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They lost to Covid-19, but their journeys live on in those they left behind

Conversations with families of those who've died due to Covid reveal personal tragedies that are not captured in govt data on the number of positive cases and the toll

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Coronavirus | Coronavirus Tests | Coronavirus Vaccine

Nivedita Mookerji  |  New Delhi 

Coronavirus, covid, tests
People being screened for symptoms of Covid-19 can be seen in this photo

Saif Ali of Munger (Bihar) returned from Qatar on March 2, 2020, with fever. On March 21, he fell silent, he was only 38, his sister’s fiancé Mohd Shahab recounts. Ali’s one among more than 125,000 who have lost their lives to Covid-19 in India, becoming a part of the fast-moving pandemic statistics. This was the first Covid case in Bihar at a time when much less was known about the infection and its aftermath, so it made news. But beyond that news was the 20-day journey and the trauma for Ali’s family, switching from one hospital to another, one town to the other in search of cure for a young man who just had a mild fever when he landed in India. His would-be brother-in-law Shahab, as Ali’s companion and attendant all through, narrates the events in detail over multiple sessions as he finds time between his tuition classes.

Like Shahab, Sukhwinder Singh of Ludhiana saw things closely as he was the one to take his wife’s sister Pooja Rani, 42, to a Patiala hospital for a mild ailment on March 29. She was declared dead four days later, Singh, a small-scale businessman, says. Reason of death: Covid-19. The three children of Pooja Rani, a widow, are now part of Singh’s family and he’s anxious whether he would be able to handle the additional responsibility while his business is down….

Mumbai-based Majidullah Khan borrowed a two-wheeler scooter during the lockdown to take his wife Zulekha Khan, 45, to a local hospital for a regular oxygen treatment required for a chronic lung disease. That was April 2. Some 24 hours later, doctors said Zulekha had died of Covid….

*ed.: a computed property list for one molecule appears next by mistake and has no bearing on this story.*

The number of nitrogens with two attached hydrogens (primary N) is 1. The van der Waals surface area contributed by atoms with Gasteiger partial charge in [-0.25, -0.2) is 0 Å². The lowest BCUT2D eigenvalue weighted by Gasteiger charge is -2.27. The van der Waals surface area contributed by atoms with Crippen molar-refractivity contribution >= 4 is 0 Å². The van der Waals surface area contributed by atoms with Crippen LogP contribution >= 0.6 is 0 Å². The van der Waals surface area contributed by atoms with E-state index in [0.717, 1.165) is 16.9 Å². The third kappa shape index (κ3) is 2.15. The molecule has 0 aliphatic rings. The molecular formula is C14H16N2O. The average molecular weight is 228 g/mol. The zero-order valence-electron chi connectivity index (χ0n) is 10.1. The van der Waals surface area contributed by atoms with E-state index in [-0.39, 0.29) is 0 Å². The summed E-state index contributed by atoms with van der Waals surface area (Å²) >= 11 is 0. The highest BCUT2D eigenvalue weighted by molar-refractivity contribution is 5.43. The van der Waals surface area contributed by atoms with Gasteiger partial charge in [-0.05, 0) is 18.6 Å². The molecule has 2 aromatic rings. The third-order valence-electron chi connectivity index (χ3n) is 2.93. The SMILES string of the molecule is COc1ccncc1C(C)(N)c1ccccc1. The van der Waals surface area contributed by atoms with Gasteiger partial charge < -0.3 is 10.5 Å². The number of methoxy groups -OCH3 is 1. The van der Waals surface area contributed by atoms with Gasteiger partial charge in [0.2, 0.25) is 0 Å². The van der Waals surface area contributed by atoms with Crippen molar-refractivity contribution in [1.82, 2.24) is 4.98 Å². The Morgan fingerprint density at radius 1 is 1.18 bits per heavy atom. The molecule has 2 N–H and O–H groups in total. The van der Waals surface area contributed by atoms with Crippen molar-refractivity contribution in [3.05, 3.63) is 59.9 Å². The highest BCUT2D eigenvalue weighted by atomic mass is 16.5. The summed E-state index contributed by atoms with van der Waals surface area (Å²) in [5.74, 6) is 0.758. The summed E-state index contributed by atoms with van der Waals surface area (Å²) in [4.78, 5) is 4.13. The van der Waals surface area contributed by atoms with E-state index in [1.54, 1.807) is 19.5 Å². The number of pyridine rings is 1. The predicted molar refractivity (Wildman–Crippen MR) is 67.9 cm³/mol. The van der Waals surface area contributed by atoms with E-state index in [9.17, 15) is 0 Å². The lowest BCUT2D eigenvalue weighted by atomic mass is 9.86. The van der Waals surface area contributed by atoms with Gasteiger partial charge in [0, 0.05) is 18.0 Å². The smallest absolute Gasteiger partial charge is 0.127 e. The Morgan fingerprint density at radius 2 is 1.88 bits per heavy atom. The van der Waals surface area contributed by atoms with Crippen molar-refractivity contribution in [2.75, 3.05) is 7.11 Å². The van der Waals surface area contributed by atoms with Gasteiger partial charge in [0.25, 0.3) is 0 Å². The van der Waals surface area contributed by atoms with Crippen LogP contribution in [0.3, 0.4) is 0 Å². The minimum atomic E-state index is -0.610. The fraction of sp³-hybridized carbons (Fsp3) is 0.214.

Delhi’s Jaswinder Singh still can’t stop regretting that April trip to a prominent government hospital when his wife Manjeet Kaur, 42, complained of a slight uneasiness in stomach. Lack of treatment and nursing care as well as poor state of infrastructure are among the things that Singh remembers about the days when his wife was hospitalised. ‘’She did not step out of home for months, she could not have been infected by Covid… We used to speak over video calls when she was in hospital and she had no signs of the infection,’’ Singh says months after his wife was declared Covid positive and she died. Kaur had asked her husband just a day before her death if she had Covid as the ward boy told her it was a Covid wing. No doctor looked her up.

Jalpaiguri’s Satish too is convinced that his father Arun Lohar, 55, couldn’t have had Covid. Lohar was admitted in a Siliguri government hospital for diabetes related complications end of March. On March 28, he tested negative. Around that time, the first positive case surfaced in the region—Sunita Devi—making the system nervous. ‘’My father was kept in a bad condition, there was nobody to administer him insulin also. All patients were kept in isolation and left on their own as the hospital staff dreaded catching Covid,’’ recalls Satish. On April 4, Lohar had a heart attack which he could not survive. By the next morning, local TV channels were airing the news that Lohar was Covid positive.

Whether it’s Delhi or Maharashtra, Bihar or Telengana, West Bengal or Tamil Nadu, personal tragedies of Covid-19 stand out against the daily data coming from the government and research organisations. Business Standard contacted the families of around 50 such persons who could not recover from Covid-19 in the early days of the pandemic when fear and stigma had gripped the country: While many spoke in detail about their close relatives who they had failed to save, some others refused to engage at all on the subject. While some promised to talk later and never did, there were those who claimed there were no Covid deaths in their family when the government lists stated otherwise.